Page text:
Monday, March 2, 2009
Spendthrift With Love: Polly Scattergood's Debut Album
After a series of three singles in the last three years, Essex-based Polly Scattergood will finally release her self-titled debut on March 9. She's got all the right quirks in all the right places: she has a perfectly archaic, romantic surname; her album cover image portrays her as an enigmatic, updated Alice in Wonderland; and best of all, her lyrics and music live up to the rest with their candid poetry and dark emotional depths. This album is an expertly crafted document of emotionally-battered mental fabric unravelling thread by golden thread. I can see the comparisons with Kate Bush and Bjork, but she feels refreshingly new and tragically romantic in a different way. This vulnerable record takes on Ophelia-like madness with fists full of flowers and clods of dirt as Scattergood strips her soul to its fractured core.
The album begins with I Hate the Way, a track which released last year as a single. The music hums and clicks lightly beneath Scattergood's captivating, breathy vocals; ominous electronic noises shiver and pulse through the track while she relates the haunting details of an emotionally abusive relationship. About two minutes into the song, electric guitars tear through and elevate the mournful, broken tone into a passionate, mad lucidity, culminating in "doo doo doo's" that are the narrator's answer to "My doctor said I've got to sing a happy tune," the haunting last line before the reverb-laden rap during the last minute of the song. Switching into third person briefly, Other Too Endless is a melodic ode to denial that periodically rumbles with the narrator's quavering emotions, miniature maelstroms threatening to capsize her. The following chorus is repeated several times throughout the track in an infinite spiral: "It can't be real/No, it can't be real/If I close my eyes, then maybe I won't feel/Another too endless/So do you think I should end this?" Backed by teardrops of piano, Untitled 27 opens with ephemeral snatches of "I miss you," "I'm lost," and "Where are you?," like the missives of childish spirits lost in their own static and unresponsive looking-glasses. Scattergood's vocals are ragged through lines like "suicidal tendencies drink creativity," and they reach dizzying heights of heartbreaking desperation as she cries "It hurts to be here."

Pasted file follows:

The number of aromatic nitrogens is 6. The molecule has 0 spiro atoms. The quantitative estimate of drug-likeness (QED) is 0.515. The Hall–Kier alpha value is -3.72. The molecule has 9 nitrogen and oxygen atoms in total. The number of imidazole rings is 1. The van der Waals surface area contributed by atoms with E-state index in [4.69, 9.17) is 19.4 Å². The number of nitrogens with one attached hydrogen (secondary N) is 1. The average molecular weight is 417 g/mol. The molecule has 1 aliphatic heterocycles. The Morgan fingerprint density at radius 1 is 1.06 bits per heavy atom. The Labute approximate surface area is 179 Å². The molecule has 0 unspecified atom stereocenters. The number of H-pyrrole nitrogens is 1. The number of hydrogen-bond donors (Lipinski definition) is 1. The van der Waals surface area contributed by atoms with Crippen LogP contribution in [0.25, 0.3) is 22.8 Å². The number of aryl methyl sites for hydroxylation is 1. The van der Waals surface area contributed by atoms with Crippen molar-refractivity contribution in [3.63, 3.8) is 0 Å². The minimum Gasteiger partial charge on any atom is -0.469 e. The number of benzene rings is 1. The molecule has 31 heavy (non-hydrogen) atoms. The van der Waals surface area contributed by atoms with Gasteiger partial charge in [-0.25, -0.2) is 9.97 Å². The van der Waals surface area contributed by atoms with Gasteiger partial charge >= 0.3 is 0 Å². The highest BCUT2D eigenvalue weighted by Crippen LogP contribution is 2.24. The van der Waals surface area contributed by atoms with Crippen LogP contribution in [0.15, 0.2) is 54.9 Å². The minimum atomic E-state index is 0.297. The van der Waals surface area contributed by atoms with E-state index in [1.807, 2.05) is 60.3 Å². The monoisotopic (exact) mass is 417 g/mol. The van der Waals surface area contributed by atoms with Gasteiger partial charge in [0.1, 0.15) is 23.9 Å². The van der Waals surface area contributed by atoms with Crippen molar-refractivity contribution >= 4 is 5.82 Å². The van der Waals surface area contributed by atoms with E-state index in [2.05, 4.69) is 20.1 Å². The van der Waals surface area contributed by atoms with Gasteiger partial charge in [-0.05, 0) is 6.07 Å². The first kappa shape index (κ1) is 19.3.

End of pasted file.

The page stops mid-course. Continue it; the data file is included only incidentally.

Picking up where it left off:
The tone shifts with Please Don't Touch as broad strokes of acoustic guitar punctuate her staccato, child-like delivery. Hovering between whispers and coos, Scattergood delivers a whimsical, unpredictable performance, enhancing self-reflective lines like "feeling strange and looking rotten"; at the same time, she reveals her contemporary youth with references to "skinny jeans and Pick 'n Mix." The tempo comes back down for the piano-based I Am Strong, a track that delicately dances through a steady stream of reiterated self-declarations in ever-increasing whirls of misty vocals as she tries to shake the witch from her back and reconcile the conflicts in her self-perception.
Beginning with light airiness, Unforgiving Arms tells the story of a "typical writer" and the "typical sinner" who falls in love/hate with him. Unflinchingly self-flagellating, the narrator blames herself and her own personality flaws for the relationship problems. Despite the sweetly melodic phrasing and bouncy snares, the undercurrent is undeniably morbid as the narrator declares the futility of offering messy feelings to an emotional fortress: "He won't let me in/In case I crease his pages." The fragility and insecurity of the narrator surface again in Poem Song, where Scattergood peels back the scabs of mental wounds against a background of hesitant piano and vocals that rasp and sob with a controlled rage and frustration. More than three minutes into the song, a reprieve of violins comes in before Scattergood re-enters with an almost disturbing plea for reunion.
Austere synths and a drum machine take over for Bunny Club, a jet-black recounting of sleaze, which displays a brilliant schizophrenia as Scattergood's vocals slip easily between dirty breaths and innocent sunshine; she explodes the angel/whore dichotomy in a flurry of discordant, symphonic synthpop. Nitrogen Pink, another previously released single, is buzzing and whizzing with pent-up, squealing feelings that threaten to shatter all composure; it's like the narrator is spinning round and round with open arms, triumphantly welcoming the pain like bouquets dripping with blood-red flowers. Apparently, Scattergood wrote the song about a friend deteriorating with cancer. The record concludes with Breathe In Breathe Out, a serene piano ballad accented with bird twitters. It is a weary resignation after all the preceding catharsis as Scattergood's voice delicately falters with the lyric "Learn to breathe in/Learn to breathe out/I can't let you go...yet."
There is something truly magical about Scattergood's debut; it breaks your heart with the delicacy of a heart surgeon. She accomplishes a record akin to a diary of an eighteenth-century woman accused of hysterics and committed to Bedlam. And when you're finished listening, you emerge feeling purified by insanity. For Scattergood, the people she loves are the ones who are here today, gone tomorrow, leaving her naked and impoverished; her only crime is being a spendthrift with her love.
I Hate the Way - Polly Scattergood
I Am Strong - Polly Scattergood
Nitrogen Pink - Polly Scattergood